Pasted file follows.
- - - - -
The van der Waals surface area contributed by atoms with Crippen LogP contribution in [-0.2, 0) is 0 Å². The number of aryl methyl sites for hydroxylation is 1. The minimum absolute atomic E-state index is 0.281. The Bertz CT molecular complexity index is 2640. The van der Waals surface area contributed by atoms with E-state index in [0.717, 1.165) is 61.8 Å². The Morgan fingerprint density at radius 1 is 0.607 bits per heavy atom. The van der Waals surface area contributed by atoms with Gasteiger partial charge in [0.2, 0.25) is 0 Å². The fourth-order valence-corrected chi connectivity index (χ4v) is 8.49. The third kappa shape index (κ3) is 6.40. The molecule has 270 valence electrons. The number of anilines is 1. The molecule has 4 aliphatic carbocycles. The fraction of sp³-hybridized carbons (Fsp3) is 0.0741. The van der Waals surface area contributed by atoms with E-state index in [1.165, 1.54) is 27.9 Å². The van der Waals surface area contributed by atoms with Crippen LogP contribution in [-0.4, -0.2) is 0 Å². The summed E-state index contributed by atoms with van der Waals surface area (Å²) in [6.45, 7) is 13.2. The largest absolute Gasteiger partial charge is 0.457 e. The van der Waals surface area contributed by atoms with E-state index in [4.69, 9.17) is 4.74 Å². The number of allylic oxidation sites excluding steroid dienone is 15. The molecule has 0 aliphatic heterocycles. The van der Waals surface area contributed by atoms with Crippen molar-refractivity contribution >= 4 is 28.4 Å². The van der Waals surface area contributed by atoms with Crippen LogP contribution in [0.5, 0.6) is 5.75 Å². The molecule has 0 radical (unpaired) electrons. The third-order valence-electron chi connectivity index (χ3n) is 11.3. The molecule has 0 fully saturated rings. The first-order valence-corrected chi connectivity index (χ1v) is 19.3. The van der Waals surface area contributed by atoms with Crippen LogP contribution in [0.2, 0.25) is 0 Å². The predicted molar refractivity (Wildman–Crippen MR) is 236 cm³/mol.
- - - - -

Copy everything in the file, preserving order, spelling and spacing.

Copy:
The van der Waals surface area contributed by atoms with Crippen LogP contribution in [-0.2, 0) is 0 Å². The number of aryl methyl sites for hydroxylation is 1. The minimum absolute atomic E-state index is 0.281. The Bertz CT molecular complexity index is 2640. The van der Waals surface area contributed by atoms with E-state index in [0.717, 1.165) is 61.8 Å². The Morgan fingerprint density at radius 1 is 0.607 bits per heavy atom. The van der Waals surface area contributed by atoms with Gasteiger partial charge in [0.2, 0.25) is 0 Å². The fourth-order valence-corrected chi connectivity index (χ4v) is 8.49. The third kappa shape index (κ3) is 6.40. The molecule has 270 valence electrons. The number of anilines is 1. The molecule has 4 aliphatic carbocycles. The fraction of sp³-hybridized carbons (Fsp3) is 0.0741. The van der Waals surface area contributed by atoms with E-state index in [1.165, 1.54) is 27.9 Å². The van der Waals surface area contributed by atoms with Crippen LogP contribution in [-0.4, -0.2) is 0 Å². The summed E-state index contributed by atoms with van der Waals surface area (Å²) in [6.45, 7) is 13.2. The largest absolute Gasteiger partial charge is 0.457 e. The van der Waals surface area contributed by atoms with E-state index in [4.69, 9.17) is 4.74 Å². The number of allylic oxidation sites excluding steroid dienone is 15. The molecule has 0 aliphatic heterocycles. The van der Waals surface area contributed by atoms with Crippen molar-refractivity contribution >= 4 is 28.4 Å². The van der Waals surface area contributed by atoms with Crippen LogP contribution in [0.5, 0.6) is 5.75 Å². The molecule has 0 radical (unpaired) electrons. The third-order valence-electron chi connectivity index (χ3n) is 11.3. The molecule has 0 fully saturated rings. The first-order valence-corrected chi connectivity index (χ1v) is 19.3. The van der Waals surface area contributed by atoms with Crippen LogP contribution in [0.2, 0.25) is 0 Å². The predicted molar refractivity (Wildman–Crippen MR) is 236 cm³/mol.